Plus, a couple punctuation guidelines for good measure
Unlike the rules of time travel, sometimes it’s okay to bend the rules of grammar. After all, you’re not going to bump into your past self and wind up marrying your mom.
But break the wrong rules and you might start looking ill-informed or just plain out of it. Who wants that?
The following are some general punctuation and grammar rules that you may not know but probably should. They not only help clarify meaning and intent in your writing but make you seem like you know what you’re doing. And we can all use a little more of that most days.
Order of quotation and punctuation marks
This one can mess people up because things change depending on the punctuation mark used. Commas and periods always go inside the quotation marks. Dashes, semicolons and colons almost always go outside. Exclamation and question marks can do either, depending on the context:
“Mom, did you fart?” “No, it was the dog!”
Do people seriously still sing “I’m a Survivor”? It’s way cooler to sing “Run the World”!
How to use a semicolon
Despite what many high school English students think, a semicolon has two uses. One use is to separate two complete clauses. Essentially it is a fancy period because a complete clause has a subject and verb and could stand on its own as a sentence, e.g., I gave her a call; she didn’t answer.
Its other use is to separate listed items that contain punctuation, e.g., The bus stopped at Vancouver, B.C.; Seattle, Washington; and Portland, Oregon.
A modifier (word or phrase that describes something else) goes next to what it modifies
As fun as misplaced modifiers are to run across, you don’t want to be the one making the goof up. Misplacing or dangling a modifier can result in confusion when it’s separated from the word being described.
I found a gold woman’s brooch should be I found a woman’s gold brooch.
I drank the martini that she brought slowly should be I slowly drank the martini that she brought.
The boy returned the shirt to the man that was well soiled should be The boy returned the shirt that was well soiled to the man.
The subject of the sentence determines if a verb form is singular or plural
Subject-verb agreement seems easy enough but can get tricky. If a subject is singular, so is the verb: The dog is hungry. And for plural, same thing: The dogs are hungry.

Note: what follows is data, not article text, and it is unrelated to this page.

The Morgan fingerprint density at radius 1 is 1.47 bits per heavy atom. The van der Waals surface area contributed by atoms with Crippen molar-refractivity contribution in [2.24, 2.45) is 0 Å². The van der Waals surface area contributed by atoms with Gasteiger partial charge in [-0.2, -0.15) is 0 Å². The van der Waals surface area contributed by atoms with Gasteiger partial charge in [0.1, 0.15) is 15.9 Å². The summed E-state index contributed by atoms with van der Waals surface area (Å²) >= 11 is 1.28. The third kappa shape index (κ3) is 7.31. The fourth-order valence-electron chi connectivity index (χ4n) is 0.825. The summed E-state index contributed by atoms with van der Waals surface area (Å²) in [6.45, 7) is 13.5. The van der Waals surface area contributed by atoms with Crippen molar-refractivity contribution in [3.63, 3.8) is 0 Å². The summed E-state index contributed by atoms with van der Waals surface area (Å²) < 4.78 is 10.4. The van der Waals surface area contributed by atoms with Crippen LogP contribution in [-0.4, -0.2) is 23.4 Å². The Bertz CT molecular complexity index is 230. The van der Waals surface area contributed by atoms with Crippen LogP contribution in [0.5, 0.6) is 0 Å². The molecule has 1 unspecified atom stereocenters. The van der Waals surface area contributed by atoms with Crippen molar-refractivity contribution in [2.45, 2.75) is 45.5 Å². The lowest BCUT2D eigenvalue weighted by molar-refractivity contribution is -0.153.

But when prepositional phrases start modifying the subject, things can get confusing. Should “a surplus of foreign cars” take a singular or plural verb? Even though it sounds plural, the subject is “surplus” not “cars,” so the verb form should be singular. Likewise, when a compound subject expresses a single idea, the verb should be singular. Thus, “The business’ bread and butter is writing,” as opposed to “The bread and butter are in the cupboard.”
Subjects that stand for definable units of money, measurement, time, organization, food and medical problems always take singular verbs. Six months is enough, but five hundred dollars isn’t. And a singular subject followed by phrases “such as,” “together with” and “as well as” takes a singular verb. The real estate tax, together with its conditions, is going to be problematic.
These pronouns always take a singular verb: another, anybody, anyone, anything, either, neither, every, everybody, everything, something, much, each.
Correlative conjunctions (either/or, not only/but also, both/and) require parallel structure
The structure of both parts of a phrase joined by a correlative conjunction need to be the same. For example, if you included an article (a, the) in one part, you need it for the other part.
Correct: Either the dog is scared or the cat is crazy.
Incorrect: Both the dog and cat are smelly.
Verb forms also need to be parallel, for example:
I’m not only seeing your bet, but also raise it by $10 is incorrect; raise should be raising.
Good and confused? Well, if you run into trouble, chances are you can Google it – or maybe just call an editor!